Introduced US clinical pain treatment drug’KLS-2031′ at the 5th Future Medicine Spring Forum
Academia is drawing attention as to whether gene pain treatment drugs made from adenovirus will emerge as the dark horse of Kolon Life Sciences.
It is reported that a gene therapy drug developed for patients suffering from chronic pain showed good effects regardless of gender in animal experiments. If the treatment is used for a patient, it is expected that a single injection will produce similar effects to systemic administration.
Kim Soo-Jung, the managing director of Kolon Life Sciences, who made a presentation at the Spring Forum held by the Future Medical Research Foundation on the 7th, announced the’development of pain treatment materials using adeno-associated virus carriers’. The treatment mechanisms and effects were explained.
Humans have nociceptive pain due to external stimuli such as wounds or bumps, while neuropathic pain felt by damage to sensory nerves. According to Kim Soo-jeong,’neuropathic pain’ occurs not when a strong stimulus or external wound is the cause, but when a sensory nerve is damaged. When such nerve damage progresses, the pain pathway is excessively activated and becomes more sensitive to pain. As a result, in severe cases, it may lead to a state of feeling pain even though there is no stimulation.
Managing Director Kim Soo-jeong selected three genes that can be used as gene therapy for such pain. GDNF, a glial neurogenic growth factor that protects against nerve damage, interleukin-10, which relieves protein inflammatory responses and promotes immunity, and GABA, a representative neurotransmitter that stabilizes brain excitement, was used. GAD65 plays a role in restoring an already activated neurological state to its original state.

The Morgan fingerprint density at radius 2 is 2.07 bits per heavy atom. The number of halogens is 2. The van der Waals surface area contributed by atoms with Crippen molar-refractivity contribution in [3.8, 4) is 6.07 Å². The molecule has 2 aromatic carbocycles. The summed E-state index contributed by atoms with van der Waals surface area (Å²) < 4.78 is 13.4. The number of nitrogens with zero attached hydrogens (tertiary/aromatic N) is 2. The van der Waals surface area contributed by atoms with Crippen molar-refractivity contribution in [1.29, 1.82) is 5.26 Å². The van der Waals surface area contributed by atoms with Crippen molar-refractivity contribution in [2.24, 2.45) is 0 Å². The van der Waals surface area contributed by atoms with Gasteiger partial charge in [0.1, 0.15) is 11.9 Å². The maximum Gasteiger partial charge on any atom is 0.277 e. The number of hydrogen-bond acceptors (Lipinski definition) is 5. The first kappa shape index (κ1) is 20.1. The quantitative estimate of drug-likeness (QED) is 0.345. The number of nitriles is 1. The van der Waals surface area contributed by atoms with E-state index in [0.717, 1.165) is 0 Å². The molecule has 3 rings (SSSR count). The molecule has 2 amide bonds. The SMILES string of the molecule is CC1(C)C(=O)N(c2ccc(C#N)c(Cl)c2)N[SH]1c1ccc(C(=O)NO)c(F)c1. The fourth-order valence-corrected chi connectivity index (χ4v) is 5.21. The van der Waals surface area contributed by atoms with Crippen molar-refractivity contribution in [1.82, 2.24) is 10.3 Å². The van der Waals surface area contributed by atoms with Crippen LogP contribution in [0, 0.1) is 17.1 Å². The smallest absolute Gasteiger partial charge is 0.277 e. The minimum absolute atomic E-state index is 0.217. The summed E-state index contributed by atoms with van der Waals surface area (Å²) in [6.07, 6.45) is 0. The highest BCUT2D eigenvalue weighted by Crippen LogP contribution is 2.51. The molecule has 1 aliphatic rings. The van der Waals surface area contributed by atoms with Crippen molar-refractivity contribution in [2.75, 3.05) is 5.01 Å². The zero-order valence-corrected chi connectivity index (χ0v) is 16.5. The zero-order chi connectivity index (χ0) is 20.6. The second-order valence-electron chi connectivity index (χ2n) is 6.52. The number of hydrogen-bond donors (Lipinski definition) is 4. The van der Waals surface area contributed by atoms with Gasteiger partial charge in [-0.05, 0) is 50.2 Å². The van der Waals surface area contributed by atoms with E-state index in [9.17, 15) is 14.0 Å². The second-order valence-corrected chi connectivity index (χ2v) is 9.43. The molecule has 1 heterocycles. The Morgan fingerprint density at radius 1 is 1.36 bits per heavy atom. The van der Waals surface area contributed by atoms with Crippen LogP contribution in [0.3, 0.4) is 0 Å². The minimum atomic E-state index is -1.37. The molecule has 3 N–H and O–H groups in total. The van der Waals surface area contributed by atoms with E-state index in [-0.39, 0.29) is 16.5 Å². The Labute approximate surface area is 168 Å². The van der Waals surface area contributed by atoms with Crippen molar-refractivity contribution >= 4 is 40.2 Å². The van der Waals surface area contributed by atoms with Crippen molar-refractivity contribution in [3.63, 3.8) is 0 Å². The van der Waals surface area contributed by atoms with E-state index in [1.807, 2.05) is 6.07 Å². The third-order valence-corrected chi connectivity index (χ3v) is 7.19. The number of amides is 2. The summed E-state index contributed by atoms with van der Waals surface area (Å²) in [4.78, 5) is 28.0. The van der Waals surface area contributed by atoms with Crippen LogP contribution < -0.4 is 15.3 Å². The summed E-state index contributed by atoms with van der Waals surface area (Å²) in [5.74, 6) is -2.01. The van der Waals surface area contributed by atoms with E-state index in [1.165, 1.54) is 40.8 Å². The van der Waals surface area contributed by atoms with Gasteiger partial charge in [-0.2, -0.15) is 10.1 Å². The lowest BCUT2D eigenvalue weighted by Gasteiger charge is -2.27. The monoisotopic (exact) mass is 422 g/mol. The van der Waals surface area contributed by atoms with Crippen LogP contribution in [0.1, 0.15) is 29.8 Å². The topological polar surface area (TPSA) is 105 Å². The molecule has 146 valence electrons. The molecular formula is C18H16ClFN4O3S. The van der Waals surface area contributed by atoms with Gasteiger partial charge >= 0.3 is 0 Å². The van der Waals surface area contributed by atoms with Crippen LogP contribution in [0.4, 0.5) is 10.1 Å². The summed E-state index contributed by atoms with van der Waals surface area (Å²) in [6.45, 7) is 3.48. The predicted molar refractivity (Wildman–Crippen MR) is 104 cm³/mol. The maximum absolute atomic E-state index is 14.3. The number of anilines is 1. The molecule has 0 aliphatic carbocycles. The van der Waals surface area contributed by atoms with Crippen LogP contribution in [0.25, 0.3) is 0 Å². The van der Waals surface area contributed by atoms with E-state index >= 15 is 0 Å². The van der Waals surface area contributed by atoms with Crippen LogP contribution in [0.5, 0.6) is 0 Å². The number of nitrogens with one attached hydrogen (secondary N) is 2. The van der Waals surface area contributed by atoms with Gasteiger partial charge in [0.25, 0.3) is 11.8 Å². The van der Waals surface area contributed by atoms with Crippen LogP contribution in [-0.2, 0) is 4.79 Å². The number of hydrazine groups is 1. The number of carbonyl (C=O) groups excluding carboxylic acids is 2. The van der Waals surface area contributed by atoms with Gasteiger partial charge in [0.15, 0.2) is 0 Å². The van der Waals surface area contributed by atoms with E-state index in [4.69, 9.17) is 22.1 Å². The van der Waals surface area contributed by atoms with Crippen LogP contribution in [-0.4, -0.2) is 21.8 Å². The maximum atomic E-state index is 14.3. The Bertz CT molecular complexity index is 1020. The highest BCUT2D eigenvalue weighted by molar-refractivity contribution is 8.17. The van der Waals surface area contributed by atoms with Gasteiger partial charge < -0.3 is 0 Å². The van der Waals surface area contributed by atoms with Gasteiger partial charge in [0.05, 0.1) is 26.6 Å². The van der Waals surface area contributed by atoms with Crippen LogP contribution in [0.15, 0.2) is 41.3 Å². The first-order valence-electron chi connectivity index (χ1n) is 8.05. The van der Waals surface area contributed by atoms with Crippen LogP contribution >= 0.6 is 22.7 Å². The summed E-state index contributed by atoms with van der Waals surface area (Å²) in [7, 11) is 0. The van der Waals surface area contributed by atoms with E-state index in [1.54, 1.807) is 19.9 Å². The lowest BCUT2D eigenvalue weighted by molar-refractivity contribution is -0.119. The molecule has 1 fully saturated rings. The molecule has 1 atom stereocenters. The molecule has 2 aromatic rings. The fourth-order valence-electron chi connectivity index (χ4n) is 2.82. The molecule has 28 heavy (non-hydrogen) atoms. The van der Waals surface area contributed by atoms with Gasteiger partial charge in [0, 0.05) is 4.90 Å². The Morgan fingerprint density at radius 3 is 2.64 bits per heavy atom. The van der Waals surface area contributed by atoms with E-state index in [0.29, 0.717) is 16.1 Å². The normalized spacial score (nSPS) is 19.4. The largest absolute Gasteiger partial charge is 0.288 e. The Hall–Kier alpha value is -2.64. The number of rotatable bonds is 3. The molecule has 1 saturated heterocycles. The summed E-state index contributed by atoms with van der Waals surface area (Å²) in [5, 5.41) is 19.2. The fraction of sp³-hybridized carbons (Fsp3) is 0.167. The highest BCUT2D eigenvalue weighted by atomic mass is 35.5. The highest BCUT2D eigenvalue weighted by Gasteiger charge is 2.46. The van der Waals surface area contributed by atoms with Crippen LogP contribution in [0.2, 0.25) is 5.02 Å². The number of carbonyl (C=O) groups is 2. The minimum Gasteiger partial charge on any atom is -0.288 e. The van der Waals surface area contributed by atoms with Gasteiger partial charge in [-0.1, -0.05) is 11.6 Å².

Adenovirus (AAV), which safely carries this gene into the body, has been proven in its safety and has the advantage of long-term treatment effects. In particular, AAV exhibits a therapeutic effect by expressing genes even in a state that remains as a chromosome fragment even if the genetic transducer does not enter the cell.
In order to compare the group consisting of two genes and three combinations of genes before injecting the selected gene, the optimal treatment effect was tested through animal experiments. As a result, the optimal treatment effect was obtained from all three genes. Showed.
Finally, the combined genetic material through the dose response test of KLS-2031 was injected into the cervical cavity epidural (between the vertebrae) of the mouse. KLS-2031, which entered the nerve cells through the dorsal root ganglion, was found to have a therapeutic effect during follow-up for 12 weeks in animal experiments.
Through animal experiments, Kim Soo-jeong identified the degree of nerve damage, sedation effect of the inflamed area, and the degree of excitement of nerve cells. Results The treatment effect began to be evident from a dose of 10 to the 9th power of VG or higher, regardless of gender. From the 10th power of 10, the effect was improved close to that of rats with normal nerves.
According to Managing Director Kim Soo-jeong, clinical trials are currently being conducted in the United States to prove the safety and efficacy of a single double-blind single dose of KLS-2031. Clinical trials are expected to be divided into cohorts of three groups, ranging from high-dose to low-dose.
Managing Director Sujeong Kim said, “The KLS-2031 treatment showed therapeutic effects with just one injection. The clinical trials currently in progress in the United States have been designated by the FDA’s Fast Track.”